The law of the contracting party determines an individual’s nationality. ‘Investor’ is typically defined to include persons having the citizenship or nationality of a contracting party. In some cases (Canada) the definition includes any natural person who has citizenship or status as a permanent resident (regardless of their nationality).15 In other cases (Cuba), this definition requires both standards: the investor must be a citizen of the contracting party and have a permanent residence in its territory.16 

The BIT with Germany provides that, without prejudice to other procedures for determining nationality, any person who holds a passport issued by the competent authorities of the contracting party shall be deemed as a national of that contracting party.17 

Dual citizenship

The Canadian BIT determines that investors of Ecuador cannot hold the citizenship of Canada (no mutual restriction for investors of Canada).18 

3. What are the distinguishing features of the definition of "investment" in this country’s investment treaties?

Ecuador

Issue

Distinguishing features in relation to the concept of ‘investment’

Open-ended definition

Ecuadorean BITs adopt an open-ended approach by referring to ‘every kind of asset’ and by including an illustrative list of categories of investment, eg: ‘Investment’ means every kind of asset […] including, in particular, though not exclusively…’.

Assets which qualify for protection

Ecuadorean investment treaties list different categories of assets, which typically include:

(a) Movable and immoveable property as well as any other rights in rem, such as mortgages, liens and pledges;

(b) Shares of companies and other kinds of company interests;

(c) Claims to money or to any performance having an economic value; 19 

(d) Intellectual property rights; 20 and

(e) Business concessions, including concessions to search for, extract and exploit natural resources.

The treaties also include returns and/or their reinvestment under their scope of protection.

The BIT with Italy lists a number of specific activities that qualify as investments. 21 

The Canadian BIT specifically includes financial services as investments protected under the treaty 22 .

Many BITs protect the guarantees or payments given by a contracting party to their national (natural or legal person) in respect of an investment in the territory of the other Contracting Party. Under this subrogation the contracting party recognises the rights over the transfer of any title of such an investor to the former contracting party (Argentina, Bolivia, Chile, China, Costa Rica, Cuba, Canada, El Salvador, Spain, Finland, Honduras, Italy, Nicaragua, Netherlands, Peru, United Kingdom, Dominican Republic, Sweden, Venezuela, Netherlands, Paraguay, Romania and Germany). BITs like the one with France determine that the recognition of subrogation shall be applied on a case-by-case basis pursuant to the Contracting Party’s criteria. 23 

Directly or indirectly controlled by the investor

Some BITs provide that the investment may be owned or controlled by the investor directly or indirectly (Canada, United States, France, Honduras, Peru and Sweden).

Commencement of coverage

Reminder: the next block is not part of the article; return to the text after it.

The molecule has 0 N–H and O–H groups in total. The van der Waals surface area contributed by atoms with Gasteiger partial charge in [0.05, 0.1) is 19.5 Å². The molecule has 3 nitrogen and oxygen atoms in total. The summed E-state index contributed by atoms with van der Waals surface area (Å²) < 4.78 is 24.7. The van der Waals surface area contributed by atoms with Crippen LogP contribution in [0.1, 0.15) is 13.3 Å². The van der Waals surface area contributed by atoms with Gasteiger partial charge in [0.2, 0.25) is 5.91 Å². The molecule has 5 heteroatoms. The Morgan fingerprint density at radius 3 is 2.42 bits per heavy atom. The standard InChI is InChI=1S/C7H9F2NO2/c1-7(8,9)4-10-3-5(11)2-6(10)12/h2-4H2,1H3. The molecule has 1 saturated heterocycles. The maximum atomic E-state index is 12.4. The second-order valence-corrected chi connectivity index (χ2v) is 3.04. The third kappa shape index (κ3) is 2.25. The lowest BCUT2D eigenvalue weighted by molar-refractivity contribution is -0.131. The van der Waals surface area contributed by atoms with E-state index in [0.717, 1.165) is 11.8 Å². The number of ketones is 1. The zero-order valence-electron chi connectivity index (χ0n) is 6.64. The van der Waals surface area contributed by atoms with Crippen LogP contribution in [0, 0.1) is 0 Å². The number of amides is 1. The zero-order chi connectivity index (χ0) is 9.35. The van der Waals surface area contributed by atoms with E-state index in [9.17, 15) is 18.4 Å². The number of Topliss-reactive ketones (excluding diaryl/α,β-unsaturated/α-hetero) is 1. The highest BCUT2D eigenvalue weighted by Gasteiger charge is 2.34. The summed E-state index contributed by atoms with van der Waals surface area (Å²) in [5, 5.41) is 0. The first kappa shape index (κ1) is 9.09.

Ecuadorean BITs protect all existing investments, including those made before the entry into force of the treaty.

Territorial coverage

Most of the treaties expressly state that they cover the entire territory under each State’s sovereignty as well as the maritime zones where a State exercises sovereign rights in accordance with international law (Germany 24 , Argentina, Bolivia, Canada, Chile, Costa Rica 25 , Cuba, El Salvador, Honduras, Italy, Nicaragua, Peru, Dominican Republic, Romania and Venezuela).

Other treaties such as the ones with France 26 and Finland 27 simply state that they cover investments of those Contracting Parties’ nationals or companies in Ecuador and investments of Ecuadorian nationals and companies made in such dtates, without particularising each contracting party’s territorial coverage. There has been a discussion regarding the application of the United Kingdom treaty to overseas territories, however the BIT just refers to United Kingdom nationals.

The BIT with the United States explicitly provides that the Treaty applies to the political subdivisions of the contracting parties.

Accordance with local laws

Most Ecuadorean BITs provide that an investment must be made in accordance with the national and international laws and regulations of the host State (Germany 28, Argentina, Bolivia, Canada, Chile, China, Costa Rica, Cuba, El Salvador, Spain, France, Honduras, Italy, Nicaragua, Paraguay, Peru, United Kingdom, Dominican Republic, Romania, Sweden, Switzerland, Venezuela, United States).

Change in the form of an investment

Many Ecuadorean investment treaties explicitly clarify that changes in the form of an investment does not affect its status under the treaty, so long as it still satisfies the corresponding definition (Germany, Argentina, Bolivia, Canada, Chile, Costa Rica, El Salvador, United States, Finland, France, Honduras, Italy, Nicaragua, Netherlands, Peru, United Kingdom, Dominican Republic, Romania, Sweden, Venezuela).

Exclusion of certain assets or transaction from the definition

The Canadian BIT explicitly excludes:

‘Real estate or other property, tangible or intangible, not acquired in the expectation or used for the purpose of economic benefit or other business purposes’.